The company is also looking to diversify its sources of income as shown by the acquisition in September of its first video game studio - a very lucrative sector - Night School Studio, a Californian start-up that created the supernatural thriller Oxenfree. In November, she launched several mobile games for her subscribers, some inspired by the world of the science fiction and horror series Stranger Things.
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The problem of account sharing
But the fact that many households share their account and increased competition "create obstacles to [its] growth. The flight of streaming thanks to Covid had masked reality until recently," Netflix also stressed. The Los Gatos, California company estimates that about 100 million households worldwide watch its service for free using a friend's or other family member's account, including 30 million in the United States and Canada.
Sharing passwords between households "affects [Netflix's] ability to invest in quality series and films for [its] members," said Chengyi Long, the company's Director of Product Innovation. Netflix has thus undertaken to tighten the screw on the side of ID sharing.
"We just need to make sure they pay at least in part for the service they love," said Reed Hastings. In early March, the group launched tests in South American countries to charge its customers for the addition of additional profiles to their account. The platform plans to install this system in its main markets within a year. "We're not trying to prevent people from sharing, but we're going to ask you to pay a little more to do so," summarized Greg Peters, Director of Operations.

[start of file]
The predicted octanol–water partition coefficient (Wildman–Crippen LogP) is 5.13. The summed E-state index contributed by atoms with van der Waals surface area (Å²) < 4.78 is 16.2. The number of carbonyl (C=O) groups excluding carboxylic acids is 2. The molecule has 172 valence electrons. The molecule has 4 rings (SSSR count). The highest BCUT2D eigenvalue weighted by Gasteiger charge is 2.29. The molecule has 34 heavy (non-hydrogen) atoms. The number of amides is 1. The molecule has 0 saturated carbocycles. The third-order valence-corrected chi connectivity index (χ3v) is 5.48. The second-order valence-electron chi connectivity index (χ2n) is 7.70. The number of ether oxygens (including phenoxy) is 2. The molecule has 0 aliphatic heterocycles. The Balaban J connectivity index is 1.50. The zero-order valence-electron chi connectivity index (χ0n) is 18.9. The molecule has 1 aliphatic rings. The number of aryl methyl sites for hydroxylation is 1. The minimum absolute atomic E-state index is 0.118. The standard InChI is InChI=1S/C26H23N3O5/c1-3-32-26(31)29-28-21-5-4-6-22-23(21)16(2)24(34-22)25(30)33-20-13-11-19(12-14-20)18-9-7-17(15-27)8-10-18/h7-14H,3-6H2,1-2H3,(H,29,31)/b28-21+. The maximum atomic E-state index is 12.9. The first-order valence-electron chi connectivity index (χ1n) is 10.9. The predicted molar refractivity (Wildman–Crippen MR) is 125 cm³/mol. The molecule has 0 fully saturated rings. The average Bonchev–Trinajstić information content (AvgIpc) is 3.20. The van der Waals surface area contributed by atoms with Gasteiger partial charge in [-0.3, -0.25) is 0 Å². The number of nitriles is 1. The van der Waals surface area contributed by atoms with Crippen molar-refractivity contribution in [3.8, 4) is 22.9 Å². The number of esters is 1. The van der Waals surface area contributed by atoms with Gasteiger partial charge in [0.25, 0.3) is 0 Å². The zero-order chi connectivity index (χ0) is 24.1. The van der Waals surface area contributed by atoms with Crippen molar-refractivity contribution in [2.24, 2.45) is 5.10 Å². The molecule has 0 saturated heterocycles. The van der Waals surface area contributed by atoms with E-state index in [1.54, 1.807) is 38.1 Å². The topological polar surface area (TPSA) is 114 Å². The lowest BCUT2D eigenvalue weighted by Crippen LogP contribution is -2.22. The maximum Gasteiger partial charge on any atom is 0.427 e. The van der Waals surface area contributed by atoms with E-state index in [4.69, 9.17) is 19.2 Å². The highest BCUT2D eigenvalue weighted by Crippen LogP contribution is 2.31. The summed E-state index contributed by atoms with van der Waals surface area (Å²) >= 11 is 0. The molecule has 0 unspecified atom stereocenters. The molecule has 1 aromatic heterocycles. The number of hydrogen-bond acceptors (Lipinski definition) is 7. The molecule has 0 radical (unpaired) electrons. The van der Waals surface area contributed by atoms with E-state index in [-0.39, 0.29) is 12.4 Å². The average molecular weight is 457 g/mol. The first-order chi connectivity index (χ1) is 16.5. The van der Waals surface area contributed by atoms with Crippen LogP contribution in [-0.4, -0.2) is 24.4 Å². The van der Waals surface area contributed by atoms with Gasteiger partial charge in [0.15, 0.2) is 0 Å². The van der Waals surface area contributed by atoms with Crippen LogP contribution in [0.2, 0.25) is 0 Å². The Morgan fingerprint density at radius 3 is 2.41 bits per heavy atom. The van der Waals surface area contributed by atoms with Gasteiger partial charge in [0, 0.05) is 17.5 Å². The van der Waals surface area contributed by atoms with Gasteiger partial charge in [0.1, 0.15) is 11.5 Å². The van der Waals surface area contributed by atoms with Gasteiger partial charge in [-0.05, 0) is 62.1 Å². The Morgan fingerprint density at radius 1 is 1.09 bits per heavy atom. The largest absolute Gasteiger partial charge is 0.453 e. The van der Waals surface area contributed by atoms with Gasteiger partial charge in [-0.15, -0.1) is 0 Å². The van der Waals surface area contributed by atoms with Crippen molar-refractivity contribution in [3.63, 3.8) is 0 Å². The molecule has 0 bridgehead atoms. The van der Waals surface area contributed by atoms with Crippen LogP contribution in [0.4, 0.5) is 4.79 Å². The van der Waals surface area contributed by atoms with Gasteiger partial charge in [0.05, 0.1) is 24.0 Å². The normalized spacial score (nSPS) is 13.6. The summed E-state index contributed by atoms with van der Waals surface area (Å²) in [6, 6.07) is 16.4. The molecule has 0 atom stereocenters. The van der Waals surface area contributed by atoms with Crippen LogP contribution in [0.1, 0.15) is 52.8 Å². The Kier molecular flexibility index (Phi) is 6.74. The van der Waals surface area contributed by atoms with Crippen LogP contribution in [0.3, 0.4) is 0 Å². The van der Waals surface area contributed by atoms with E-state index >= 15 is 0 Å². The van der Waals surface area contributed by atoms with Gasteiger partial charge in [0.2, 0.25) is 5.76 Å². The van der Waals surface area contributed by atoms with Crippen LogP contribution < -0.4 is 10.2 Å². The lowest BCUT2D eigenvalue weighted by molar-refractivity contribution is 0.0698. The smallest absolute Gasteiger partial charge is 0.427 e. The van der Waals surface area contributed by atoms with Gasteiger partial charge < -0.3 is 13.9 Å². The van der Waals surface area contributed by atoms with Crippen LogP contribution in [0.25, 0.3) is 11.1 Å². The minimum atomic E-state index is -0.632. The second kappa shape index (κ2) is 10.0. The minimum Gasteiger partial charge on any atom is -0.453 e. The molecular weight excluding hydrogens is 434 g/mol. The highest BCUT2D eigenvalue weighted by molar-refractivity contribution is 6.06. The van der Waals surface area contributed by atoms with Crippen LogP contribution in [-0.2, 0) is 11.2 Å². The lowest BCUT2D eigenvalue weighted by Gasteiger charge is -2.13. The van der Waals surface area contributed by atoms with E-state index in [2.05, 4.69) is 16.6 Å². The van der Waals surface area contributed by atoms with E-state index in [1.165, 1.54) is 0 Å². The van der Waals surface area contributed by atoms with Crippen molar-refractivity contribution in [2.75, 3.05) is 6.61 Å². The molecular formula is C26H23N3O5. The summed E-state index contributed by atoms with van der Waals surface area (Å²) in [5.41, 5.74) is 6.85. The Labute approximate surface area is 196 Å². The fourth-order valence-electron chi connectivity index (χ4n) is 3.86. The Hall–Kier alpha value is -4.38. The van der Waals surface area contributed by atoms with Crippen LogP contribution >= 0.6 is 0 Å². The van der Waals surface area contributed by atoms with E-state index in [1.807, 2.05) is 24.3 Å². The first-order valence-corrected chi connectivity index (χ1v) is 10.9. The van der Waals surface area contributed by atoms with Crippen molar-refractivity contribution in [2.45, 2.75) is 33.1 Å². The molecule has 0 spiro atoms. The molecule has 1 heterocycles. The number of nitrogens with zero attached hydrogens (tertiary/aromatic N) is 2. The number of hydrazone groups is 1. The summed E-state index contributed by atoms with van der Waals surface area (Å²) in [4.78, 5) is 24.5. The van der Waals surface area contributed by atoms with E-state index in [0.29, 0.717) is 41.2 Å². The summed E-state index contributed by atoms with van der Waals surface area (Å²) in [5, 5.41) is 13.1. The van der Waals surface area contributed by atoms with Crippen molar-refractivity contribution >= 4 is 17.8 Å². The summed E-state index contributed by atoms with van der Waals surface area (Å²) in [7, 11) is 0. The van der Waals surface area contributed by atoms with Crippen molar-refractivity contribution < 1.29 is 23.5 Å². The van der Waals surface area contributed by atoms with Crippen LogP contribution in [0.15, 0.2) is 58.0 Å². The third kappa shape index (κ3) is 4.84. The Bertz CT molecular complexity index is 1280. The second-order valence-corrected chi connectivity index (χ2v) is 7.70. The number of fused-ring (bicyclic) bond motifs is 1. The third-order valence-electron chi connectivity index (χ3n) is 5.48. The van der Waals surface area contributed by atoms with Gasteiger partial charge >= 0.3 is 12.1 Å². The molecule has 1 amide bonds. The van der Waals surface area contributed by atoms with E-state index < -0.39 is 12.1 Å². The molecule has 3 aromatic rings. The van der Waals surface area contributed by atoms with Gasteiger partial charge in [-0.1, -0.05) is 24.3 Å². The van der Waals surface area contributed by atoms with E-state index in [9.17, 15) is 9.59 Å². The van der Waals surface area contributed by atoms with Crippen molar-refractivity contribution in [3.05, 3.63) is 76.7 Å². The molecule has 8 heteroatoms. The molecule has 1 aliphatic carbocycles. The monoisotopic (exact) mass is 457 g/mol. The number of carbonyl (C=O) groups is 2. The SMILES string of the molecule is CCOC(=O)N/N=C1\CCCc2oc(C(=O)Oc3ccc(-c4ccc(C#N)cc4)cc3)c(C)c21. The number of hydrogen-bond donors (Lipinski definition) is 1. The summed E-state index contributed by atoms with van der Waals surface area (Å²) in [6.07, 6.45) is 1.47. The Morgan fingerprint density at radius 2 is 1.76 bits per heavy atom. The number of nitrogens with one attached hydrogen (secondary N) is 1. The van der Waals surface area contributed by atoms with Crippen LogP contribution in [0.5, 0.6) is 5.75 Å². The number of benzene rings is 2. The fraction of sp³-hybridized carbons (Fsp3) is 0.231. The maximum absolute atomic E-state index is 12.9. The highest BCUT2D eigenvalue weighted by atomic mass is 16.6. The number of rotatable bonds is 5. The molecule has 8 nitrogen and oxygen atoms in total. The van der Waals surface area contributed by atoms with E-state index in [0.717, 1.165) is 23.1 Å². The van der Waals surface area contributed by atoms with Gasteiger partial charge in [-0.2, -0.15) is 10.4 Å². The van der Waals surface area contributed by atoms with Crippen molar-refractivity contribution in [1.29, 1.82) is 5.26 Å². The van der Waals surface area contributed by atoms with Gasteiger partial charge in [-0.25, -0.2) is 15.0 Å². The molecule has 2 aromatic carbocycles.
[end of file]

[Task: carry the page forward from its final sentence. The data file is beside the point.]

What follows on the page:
In addition, the company wants to continue to take advantage of another aspect of streaming, that of "commitment", i.e. the time spent by users watching movies and series. On this side, it's going "very well," said co-general manager Ted Sarandos, referring to a successful film and series: "We need to have an Adam Project and a Bridgerton every month so that the service is up to expectations all the time. »
A small revolution, Netflix now plans to offer cheaper subscriptions, with advertising, within one or two years. "It is clear that it works for Hulu," notes Reed Hastings. "If you want the ad-free option, it will always be possible. If you prefer to pay less and tolerate ads, there will be an offer for you too. »
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On Tuesday, Netflix said it relied on these measures, and improvements to its service in general, to "accelerate" its revenue growth."People love movies, TV shows and games; high-speed Internet and connected TVs continue to grow around the world with more and more connected devices; and while hundreds of millions of households pay for Netflix, more than half of broadband-connected households do not yet do so, which represents enormous potential for future growth," notes the streaming giant in a positive momentum.